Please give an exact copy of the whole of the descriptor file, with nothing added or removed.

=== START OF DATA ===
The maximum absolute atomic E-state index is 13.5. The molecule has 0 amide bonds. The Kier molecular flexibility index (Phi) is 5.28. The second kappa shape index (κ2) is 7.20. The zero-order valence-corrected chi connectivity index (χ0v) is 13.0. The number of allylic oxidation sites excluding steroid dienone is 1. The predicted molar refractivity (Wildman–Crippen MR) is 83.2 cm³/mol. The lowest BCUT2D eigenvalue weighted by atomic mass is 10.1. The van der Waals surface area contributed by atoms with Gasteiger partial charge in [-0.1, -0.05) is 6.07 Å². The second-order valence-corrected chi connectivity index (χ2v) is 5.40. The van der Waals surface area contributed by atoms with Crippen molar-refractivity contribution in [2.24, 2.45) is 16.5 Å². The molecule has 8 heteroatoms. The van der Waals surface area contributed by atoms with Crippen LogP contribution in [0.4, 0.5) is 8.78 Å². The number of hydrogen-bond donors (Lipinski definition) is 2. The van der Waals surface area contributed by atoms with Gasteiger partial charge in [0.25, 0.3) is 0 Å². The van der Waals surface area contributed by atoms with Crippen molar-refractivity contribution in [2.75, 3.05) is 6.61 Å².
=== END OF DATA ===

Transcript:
The maximum absolute atomic E-state index is 13.5. The molecule has 0 amide bonds. The Kier molecular flexibility index (Phi) is 5.28. The second kappa shape index (κ2) is 7.20. The zero-order valence-corrected chi connectivity index (χ0v) is 13.0. The number of allylic oxidation sites excluding steroid dienone is 1. The predicted molar refractivity (Wildman–Crippen MR) is 83.2 cm³/mol. The lowest BCUT2D eigenvalue weighted by atomic mass is 10.1. The van der Waals surface area contributed by atoms with Gasteiger partial charge in [-0.1, -0.05) is 6.07 Å². The second-order valence-corrected chi connectivity index (χ2v) is 5.40. The van der Waals surface area contributed by atoms with Crippen molar-refractivity contribution in [2.24, 2.45) is 16.5 Å². The molecule has 8 heteroatoms. The van der Waals surface area contributed by atoms with Crippen LogP contribution in [0.4, 0.5) is 8.78 Å². The number of hydrogen-bond donors (Lipinski definition) is 2. The van der Waals surface area contributed by atoms with Gasteiger partial charge in [0.25, 0.3) is 0 Å². The van der Waals surface area contributed by atoms with Crippen molar-refractivity contribution in [2.75, 3.05) is 6.61 Å².